This content will become publicly available on March 4, 2023
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- Journal of Physics D: Applied Physics
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- National Science Foundation
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Nanocrystalline MnFe2O4 has shown promise as a catalyst for the oxygen reduction reaction (ORR) in alkaline solutions, but the material has been sparingly studied as highly ordered thin-film catalysts. To examine the role of surface termination and Mn and Fe site occupancy, epitaxial MnFe2O4 and Fe3O4 spinel oxide films were grown on (001)- and (111)-oriented Nb:SrTiO3 perovskite substrates using molecular beam epitaxy and studied as electrocatalysts for the oxygen reduction reaction (ORR). High-resolution X-ray diffraction (HRXRD) and X-ray photoelectron spectroscopy (XPS) show the synthesis of pure phase materials, while scanning transmission electron microscopy (STEM) and reflection high-energy electron diffraction (RHEED) analysis demonstrate island-like growth of (111) surface-terminated pyramids on both (001)- and (111)-oriented substrates, consistent with the literature and attributed to the lattice mismatch between the spinel films and the perovskite substrate. Cyclic voltammograms under a N2 atmosphere revealed distinct redox features for Mn and Fe surface termination based on comparison of MnFe2O4 and Fe3O4. Under an O2 atmosphere, electrocatalytic reduction of oxygen was observed at both Mn and Fe redox features; however, a diffusion-limited current was only achieved at potentials consistent with Fe reduction. This result contrasts with that of nanocrystalline MnFe2O4 reported in the literature where the diffusion-limitedmore »
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Two-dimensional material templates for van der Waals epitaxy, remote epitaxy, and intercalation growth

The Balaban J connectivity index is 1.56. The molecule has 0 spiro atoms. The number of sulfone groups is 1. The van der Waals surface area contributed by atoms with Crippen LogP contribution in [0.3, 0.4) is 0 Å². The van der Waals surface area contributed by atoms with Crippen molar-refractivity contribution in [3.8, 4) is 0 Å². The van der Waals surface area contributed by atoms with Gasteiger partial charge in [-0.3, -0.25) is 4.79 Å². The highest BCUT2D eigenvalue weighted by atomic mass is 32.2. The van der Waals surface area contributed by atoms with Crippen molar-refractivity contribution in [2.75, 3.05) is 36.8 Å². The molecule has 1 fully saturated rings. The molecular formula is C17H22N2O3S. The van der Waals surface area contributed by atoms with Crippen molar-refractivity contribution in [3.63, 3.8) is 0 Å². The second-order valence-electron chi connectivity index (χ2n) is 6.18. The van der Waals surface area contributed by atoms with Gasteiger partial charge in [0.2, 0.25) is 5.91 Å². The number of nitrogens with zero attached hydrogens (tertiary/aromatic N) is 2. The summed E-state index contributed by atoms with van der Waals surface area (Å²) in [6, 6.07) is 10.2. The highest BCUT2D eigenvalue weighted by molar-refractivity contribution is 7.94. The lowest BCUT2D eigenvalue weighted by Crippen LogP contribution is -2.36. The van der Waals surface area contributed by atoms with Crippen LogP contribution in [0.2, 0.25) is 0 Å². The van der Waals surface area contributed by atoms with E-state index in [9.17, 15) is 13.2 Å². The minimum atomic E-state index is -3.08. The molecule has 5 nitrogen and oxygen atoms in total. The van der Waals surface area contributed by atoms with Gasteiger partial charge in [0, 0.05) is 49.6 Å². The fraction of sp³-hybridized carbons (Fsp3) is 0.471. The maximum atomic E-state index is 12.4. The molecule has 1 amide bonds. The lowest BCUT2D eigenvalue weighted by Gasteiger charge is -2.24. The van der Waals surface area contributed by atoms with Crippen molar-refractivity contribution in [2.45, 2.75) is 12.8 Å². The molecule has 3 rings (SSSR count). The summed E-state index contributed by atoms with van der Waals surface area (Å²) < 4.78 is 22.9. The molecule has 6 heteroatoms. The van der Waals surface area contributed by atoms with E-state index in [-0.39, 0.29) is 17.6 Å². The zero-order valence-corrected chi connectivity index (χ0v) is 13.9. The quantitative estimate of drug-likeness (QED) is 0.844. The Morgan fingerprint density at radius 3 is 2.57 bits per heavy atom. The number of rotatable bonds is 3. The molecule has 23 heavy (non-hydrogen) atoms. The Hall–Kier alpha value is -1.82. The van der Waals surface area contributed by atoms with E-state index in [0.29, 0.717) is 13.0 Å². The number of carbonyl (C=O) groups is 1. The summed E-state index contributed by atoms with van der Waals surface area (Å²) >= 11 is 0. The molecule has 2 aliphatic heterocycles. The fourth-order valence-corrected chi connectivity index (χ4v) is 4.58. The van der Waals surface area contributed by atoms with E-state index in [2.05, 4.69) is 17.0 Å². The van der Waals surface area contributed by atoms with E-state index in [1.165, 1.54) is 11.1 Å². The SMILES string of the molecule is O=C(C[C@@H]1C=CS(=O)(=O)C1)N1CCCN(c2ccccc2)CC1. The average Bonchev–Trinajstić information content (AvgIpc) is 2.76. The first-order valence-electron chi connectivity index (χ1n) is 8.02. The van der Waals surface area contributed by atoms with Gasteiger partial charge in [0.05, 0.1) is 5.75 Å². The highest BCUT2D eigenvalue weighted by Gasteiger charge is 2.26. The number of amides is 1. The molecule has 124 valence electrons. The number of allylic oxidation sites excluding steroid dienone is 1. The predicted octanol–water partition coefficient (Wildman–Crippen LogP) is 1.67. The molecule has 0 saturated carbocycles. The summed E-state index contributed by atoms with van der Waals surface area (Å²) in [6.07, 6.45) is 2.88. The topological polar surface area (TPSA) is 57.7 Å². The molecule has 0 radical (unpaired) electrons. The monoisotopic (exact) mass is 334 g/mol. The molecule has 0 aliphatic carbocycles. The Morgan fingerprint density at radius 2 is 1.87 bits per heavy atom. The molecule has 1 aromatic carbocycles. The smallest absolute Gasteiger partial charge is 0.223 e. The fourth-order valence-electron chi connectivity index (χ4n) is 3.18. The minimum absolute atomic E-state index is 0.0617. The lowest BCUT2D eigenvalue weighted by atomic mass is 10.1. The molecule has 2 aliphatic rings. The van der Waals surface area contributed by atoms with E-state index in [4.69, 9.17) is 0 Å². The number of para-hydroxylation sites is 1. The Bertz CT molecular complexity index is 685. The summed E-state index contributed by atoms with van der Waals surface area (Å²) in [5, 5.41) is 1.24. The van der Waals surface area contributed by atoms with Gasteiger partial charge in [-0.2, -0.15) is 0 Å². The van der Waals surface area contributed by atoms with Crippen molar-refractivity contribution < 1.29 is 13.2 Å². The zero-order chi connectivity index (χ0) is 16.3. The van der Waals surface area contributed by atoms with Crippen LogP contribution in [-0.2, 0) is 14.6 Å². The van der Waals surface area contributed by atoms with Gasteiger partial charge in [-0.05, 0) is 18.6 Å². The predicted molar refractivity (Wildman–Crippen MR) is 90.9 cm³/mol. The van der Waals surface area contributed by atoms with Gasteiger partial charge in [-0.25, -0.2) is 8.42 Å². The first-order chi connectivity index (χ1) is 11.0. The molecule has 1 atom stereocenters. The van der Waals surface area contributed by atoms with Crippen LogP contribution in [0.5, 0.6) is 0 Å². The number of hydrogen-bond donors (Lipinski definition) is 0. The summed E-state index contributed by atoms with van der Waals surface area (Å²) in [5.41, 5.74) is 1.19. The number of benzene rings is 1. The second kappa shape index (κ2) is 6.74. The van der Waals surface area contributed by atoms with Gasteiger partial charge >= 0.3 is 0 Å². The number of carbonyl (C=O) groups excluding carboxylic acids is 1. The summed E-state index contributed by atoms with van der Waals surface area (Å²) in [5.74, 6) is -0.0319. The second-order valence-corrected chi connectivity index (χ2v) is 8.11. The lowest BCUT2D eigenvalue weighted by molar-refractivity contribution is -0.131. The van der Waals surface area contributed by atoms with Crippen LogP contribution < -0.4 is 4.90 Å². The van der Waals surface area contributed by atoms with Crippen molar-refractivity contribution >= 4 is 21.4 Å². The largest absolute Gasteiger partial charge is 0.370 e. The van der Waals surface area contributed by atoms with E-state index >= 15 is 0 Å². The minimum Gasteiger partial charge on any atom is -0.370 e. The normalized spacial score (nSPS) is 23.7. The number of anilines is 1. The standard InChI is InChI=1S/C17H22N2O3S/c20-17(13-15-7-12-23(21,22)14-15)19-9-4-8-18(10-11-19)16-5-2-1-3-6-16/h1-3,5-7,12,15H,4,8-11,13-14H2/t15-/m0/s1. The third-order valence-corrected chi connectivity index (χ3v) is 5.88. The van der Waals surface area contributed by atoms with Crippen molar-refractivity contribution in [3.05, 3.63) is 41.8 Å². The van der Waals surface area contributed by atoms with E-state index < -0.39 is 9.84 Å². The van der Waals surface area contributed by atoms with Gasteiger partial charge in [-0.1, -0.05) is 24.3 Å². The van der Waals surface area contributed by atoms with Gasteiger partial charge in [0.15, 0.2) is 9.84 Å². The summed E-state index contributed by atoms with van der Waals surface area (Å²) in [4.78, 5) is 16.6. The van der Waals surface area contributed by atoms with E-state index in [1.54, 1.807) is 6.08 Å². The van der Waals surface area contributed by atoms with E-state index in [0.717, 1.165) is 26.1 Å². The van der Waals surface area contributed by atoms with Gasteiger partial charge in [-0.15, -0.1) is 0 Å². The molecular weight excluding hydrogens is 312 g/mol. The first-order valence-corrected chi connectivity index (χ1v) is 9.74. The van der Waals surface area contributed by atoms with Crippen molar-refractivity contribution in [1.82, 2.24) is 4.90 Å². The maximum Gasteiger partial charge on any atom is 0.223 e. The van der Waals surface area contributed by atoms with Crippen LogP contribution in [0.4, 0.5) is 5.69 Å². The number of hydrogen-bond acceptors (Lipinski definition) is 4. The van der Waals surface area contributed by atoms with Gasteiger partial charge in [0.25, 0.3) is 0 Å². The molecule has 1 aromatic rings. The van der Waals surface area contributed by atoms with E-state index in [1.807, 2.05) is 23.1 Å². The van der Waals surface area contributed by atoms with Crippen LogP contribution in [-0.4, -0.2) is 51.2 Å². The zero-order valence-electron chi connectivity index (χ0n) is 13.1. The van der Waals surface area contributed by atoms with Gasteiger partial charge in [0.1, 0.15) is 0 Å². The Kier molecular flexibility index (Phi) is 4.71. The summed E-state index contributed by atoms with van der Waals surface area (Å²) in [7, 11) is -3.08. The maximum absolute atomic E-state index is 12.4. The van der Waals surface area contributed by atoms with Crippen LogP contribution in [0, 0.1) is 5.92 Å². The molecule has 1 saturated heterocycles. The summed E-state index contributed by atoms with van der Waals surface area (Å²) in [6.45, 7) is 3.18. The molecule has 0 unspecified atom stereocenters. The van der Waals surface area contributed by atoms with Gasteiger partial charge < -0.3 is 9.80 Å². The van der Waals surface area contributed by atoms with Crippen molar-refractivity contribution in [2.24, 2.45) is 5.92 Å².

Epitaxial growth, a crystallographically oriented growth induced by the chemical bonding between crystalline substrate and atomic building blocks, has been a key technique in the thin-film and heterostructure applications of semiconductors. However, the epitaxial growth technique is limited by different lattice mismatch and thermal expansion coefficients of dissimilar crystals. Two-dimensional (2D) materials with dangling bond-free van der Waals surfaces have been used as growth templates for the hetero-integration of highly mismatched materials. Moreover, the ultrathin nature of 2D materials also allows for remote epitaxial growth and confinement growth of quasi-2D materials via intercalation. Here, we review the hetero-dimensional growth on 2D substrates: van der Waals epitaxy (vdWE), quasi vdWE, and intercalation growth. We discuss the growth mechanism and fundamental challenges for vdWE on 2D substrates. We also examine emerging vdWE techniques that use epitaxial liftoff and confinement epitaxial growth in detail. Finally, we give a brief review of radiation effects in 2D materials and contrast the damage induced with their 3D counterparts.
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